Intel reveals Medfield-powered phone and tablet prototypes, coming 1H 2012

By on December 21, 2011, 11:30 AM

Intel has revealed a prototype smartphone and tablet powered by the company’s upcoming 32nm Medfield processor. Medfield represents Intel’s first system on a chip (SoC) designed to be a serious contender against ARM chips in the mobile sector.

Intel sent an early “reference design” smartphone and tablet to Technology Review for evaluation. Both devices are being sent out to various manufacturers interested in building products around the new chip as a bit of inspiration. Companies are free to use as few or as many ideas from the reference design as they wish.

The sample phone was said to be similar in dimensions to the iPhone 4 but noticeably lighter, likely due to lighter building materials like plastic instead of metal and glass. The phone was running Android 3.0 Gingerbread and was capable of playing Blu-ray-quality video and stream it to a television. Browsing was smooth as well thanks to specially-designed circuits inside the chip to speed up performance on Android.

The phone’s camera included a burst mode that would snap 10 full-size 8MP images at a rate of 15 per second. This technology comes as a result of Intel’s acquisition of image-processing company Silicon Hive and could be useful for developers creating augmented reality apps.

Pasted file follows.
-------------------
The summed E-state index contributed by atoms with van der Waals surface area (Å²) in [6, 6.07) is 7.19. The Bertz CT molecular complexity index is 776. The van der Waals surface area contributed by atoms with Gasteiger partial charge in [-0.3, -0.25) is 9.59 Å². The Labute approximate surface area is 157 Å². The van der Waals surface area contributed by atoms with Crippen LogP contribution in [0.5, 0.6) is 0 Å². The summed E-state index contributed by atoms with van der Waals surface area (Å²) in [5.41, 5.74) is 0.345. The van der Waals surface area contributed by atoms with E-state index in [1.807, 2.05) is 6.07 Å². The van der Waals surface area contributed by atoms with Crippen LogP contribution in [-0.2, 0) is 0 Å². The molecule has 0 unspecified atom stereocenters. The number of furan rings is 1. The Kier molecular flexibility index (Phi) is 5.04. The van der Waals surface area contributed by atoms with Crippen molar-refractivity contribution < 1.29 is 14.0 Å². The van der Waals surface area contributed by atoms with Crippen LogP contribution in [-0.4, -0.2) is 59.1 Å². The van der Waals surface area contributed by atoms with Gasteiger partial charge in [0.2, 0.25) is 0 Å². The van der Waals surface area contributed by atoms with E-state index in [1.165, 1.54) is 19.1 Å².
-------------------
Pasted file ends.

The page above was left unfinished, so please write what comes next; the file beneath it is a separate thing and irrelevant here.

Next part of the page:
The prototype tablet was powered by the same Medfield SoC but was running the latest Android 4.0 Ice Cream Sandwich OS. The unit had a larger screen than Apple’s iPad 2 but was similar in weight and thickness.

Intel expects products utilizing Medfield to be announced in the first half of 2012 but hinted that we could see some implementations as early as January at the Consumer Electronics Show in Las Vegas.




User Comments: 13

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Guest said:

OMG...

Apple will be in court 2mr0 over this...

bimboy56 said:

Looks like an i-pho... naaah, too tired for this.

tipstir tipstir, TS Ambassador, said:

You know Intel is hurting with those layoff and now going into the tablet market. Netbook flop now doing tablets. That image above is too thick. 32-bit design again. They need to focus on speed and allowing owners to Root these tablets to tweak it. Not locked it down and sell it for overprice profits sharing. Just have to see how this plays out in 2012 and beyond that.